Catenary Curve

Question 1

The statement explains the mathematical relationship between the sag of the cable, horizontal tension inside the cable, weight per unit length, and the distance from the support to the lowest point (sag point). The relation arises from the pressures functioning in balance on the cable, is observable as a catenary curve, which is the shape that a flexible cable adopts when it is supported on both ends.
The sag of the cable y can be stated mathematically as:

Where y is the vertical sag.
The weight of the cable, expressed in newtons per meter, is denoted by w.
The horizontal distance (in meters) between the support and the cable’s lowest point is denoted by x.
T is the tension in the cable’s horizontal component (measured in newtons).

The formula demonstrates that the sag is inversely proportional to the horizontal tension. Besides, the formula shows that the sag directly relates to the weight per unit length and the square of the distance to the low point. It accurately depicts the physical fact that sag increases as the cable weight or span rises and decreases with increasing strain.

Question 2

The weight of the entire cable would increase if a little mass was added in the middle. To maintain equilibrium, the additional weight would raise the vertical component of the tension in the cable at the middle point, which would cause a slight increase in the whole tension in the cable. However, this effect would be negligible if the mass is tiny in relation to the total mass of the cable.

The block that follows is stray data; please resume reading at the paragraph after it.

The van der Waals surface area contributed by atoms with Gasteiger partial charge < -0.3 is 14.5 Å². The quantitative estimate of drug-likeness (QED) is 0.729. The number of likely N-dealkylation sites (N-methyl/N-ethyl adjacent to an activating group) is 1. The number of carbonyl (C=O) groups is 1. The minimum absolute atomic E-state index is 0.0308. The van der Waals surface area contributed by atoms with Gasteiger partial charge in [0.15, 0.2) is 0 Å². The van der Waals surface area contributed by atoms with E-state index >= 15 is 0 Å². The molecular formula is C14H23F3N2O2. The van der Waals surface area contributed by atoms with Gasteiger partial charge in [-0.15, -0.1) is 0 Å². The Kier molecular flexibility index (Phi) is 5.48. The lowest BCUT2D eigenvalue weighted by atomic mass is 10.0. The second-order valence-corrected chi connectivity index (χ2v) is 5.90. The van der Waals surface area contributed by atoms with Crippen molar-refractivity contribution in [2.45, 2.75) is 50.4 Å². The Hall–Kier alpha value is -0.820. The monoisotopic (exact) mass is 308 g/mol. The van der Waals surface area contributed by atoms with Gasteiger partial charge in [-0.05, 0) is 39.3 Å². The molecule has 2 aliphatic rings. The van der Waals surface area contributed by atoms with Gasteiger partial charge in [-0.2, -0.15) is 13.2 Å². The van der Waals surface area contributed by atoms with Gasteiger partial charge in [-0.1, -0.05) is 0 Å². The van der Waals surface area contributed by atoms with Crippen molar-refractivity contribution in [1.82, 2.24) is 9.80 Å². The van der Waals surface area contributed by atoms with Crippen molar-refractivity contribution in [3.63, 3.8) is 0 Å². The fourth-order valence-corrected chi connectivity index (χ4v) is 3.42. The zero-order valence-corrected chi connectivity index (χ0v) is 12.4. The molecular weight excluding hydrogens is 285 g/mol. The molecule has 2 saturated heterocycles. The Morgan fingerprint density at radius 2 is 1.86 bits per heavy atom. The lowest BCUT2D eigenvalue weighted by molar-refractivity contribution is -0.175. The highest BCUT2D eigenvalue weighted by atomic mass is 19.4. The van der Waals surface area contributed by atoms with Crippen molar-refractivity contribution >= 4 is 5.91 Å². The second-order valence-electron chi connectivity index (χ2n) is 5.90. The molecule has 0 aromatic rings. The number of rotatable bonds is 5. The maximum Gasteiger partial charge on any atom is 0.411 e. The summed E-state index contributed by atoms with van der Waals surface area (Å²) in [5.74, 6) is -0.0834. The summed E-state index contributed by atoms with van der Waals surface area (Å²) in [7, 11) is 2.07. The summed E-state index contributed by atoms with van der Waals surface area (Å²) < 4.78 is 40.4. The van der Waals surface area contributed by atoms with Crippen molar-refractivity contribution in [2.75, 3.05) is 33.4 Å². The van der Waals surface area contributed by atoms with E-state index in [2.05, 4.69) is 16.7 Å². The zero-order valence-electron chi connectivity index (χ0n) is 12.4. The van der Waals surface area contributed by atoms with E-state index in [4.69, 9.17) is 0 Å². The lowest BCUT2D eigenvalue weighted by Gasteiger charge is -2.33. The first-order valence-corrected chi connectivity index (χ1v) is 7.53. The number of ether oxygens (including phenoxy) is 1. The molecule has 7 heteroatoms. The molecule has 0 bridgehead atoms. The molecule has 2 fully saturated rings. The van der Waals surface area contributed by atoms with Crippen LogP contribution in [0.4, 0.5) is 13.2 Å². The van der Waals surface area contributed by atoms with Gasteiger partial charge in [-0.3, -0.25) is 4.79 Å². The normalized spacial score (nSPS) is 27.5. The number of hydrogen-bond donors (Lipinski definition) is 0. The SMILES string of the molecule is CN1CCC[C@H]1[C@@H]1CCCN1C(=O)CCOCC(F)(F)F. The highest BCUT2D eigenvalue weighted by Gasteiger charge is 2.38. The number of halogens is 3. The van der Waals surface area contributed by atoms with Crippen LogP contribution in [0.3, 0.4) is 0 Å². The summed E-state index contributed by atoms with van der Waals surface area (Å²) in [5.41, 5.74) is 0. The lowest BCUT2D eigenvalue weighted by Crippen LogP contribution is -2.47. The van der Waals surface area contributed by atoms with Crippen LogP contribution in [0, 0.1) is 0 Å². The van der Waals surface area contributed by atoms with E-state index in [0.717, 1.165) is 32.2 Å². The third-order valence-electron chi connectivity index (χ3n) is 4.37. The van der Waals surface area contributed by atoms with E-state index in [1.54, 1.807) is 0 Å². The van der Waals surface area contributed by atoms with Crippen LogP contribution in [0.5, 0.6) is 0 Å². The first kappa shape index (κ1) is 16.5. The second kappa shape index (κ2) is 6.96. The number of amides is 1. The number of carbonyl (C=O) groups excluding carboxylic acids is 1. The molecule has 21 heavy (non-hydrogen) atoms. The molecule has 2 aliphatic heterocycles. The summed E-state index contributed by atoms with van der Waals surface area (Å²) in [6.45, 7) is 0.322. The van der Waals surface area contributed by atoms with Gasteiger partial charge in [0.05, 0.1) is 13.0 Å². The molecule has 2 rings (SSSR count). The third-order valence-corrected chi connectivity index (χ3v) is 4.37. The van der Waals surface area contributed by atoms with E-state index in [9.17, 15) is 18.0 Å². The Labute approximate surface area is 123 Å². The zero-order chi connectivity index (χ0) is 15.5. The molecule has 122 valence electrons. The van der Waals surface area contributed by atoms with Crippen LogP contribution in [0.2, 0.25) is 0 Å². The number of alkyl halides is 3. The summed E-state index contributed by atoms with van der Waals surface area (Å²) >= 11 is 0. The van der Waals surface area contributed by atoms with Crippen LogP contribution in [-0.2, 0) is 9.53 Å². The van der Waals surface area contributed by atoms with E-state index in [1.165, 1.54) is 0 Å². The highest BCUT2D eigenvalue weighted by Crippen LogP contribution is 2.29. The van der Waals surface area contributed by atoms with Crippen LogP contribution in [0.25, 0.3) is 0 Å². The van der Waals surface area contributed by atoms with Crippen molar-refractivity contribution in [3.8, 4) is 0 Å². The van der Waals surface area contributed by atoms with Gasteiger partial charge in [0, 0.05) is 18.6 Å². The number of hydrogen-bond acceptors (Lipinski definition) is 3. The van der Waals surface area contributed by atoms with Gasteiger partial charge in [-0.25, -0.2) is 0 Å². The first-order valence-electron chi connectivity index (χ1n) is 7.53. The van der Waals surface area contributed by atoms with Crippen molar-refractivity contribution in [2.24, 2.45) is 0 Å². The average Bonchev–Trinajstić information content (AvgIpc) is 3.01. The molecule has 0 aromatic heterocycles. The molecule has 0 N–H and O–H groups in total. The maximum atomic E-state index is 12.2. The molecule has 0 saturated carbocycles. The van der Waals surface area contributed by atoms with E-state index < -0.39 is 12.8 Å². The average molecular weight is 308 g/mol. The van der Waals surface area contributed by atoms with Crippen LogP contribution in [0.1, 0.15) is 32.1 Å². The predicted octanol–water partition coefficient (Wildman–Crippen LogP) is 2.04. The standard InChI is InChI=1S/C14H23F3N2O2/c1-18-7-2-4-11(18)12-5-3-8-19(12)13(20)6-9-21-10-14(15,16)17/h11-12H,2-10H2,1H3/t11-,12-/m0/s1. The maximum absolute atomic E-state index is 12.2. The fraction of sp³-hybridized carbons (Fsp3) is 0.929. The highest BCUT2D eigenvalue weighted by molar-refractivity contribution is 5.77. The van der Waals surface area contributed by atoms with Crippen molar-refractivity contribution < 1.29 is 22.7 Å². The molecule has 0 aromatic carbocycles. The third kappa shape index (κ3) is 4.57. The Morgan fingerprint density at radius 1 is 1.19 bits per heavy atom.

If the increased mass is much smaller than the mass of the cable, the effect of the added mass pulling the cable’s center downward will be extremely tiny and the sag may increase little as a result.

Question 3

The speed v can be determined using the formula:


  • v is the speed of the wave
  • T is the tension in the cable (in newtons), 
  • μ is the mass per unit length of the cable

The tension is given in the question as 200,000N and mass per unit length as 1.63kg/m

= 350.28 m/s

Speed of the wave is therefore 350.28 m/s.

Question 4

The lowest natural frequency is obtained using the formula (“How to Calculate Fundamental Frequency,” 2020):


  • f is the lowest natural frequency
  • v is the speed of the wave along the cable, v = 350.28
  • L is the length of the cable (in meters). L = 1000m

= 0.1752 Hz

Therefore, the frequency at which the cable naturally vibrates is 0.1752 Hz.

Question 5

The mass per unit length (μ) of the cable would rise if ice built up on the wires. The rise would result in:

  1. Tension: A higher vertical tension component would result from an increase in the cable’s overall weight.
  2. Sag: The extra weight dragging the cable lower would cause the sag to grow with the increased weight but before changing the tension.
  3. Resonant Frequency: Since the lowest natural frequency (f=v/2L) is directly proportional to the wave speed, an increase in mass per unit length would result in a decrease in the speed at which waves propagate along the cable (v=T/μ) (Saric, 2016). Therefore, the resonant frequency of vibration is decreased.


Saric, S. (2016). Sag and tension of conductor. Unsa-ba.

How to calculate fundamental frequency. (2020, December 13). Sciencing. Retrieved March 29, 2024, from

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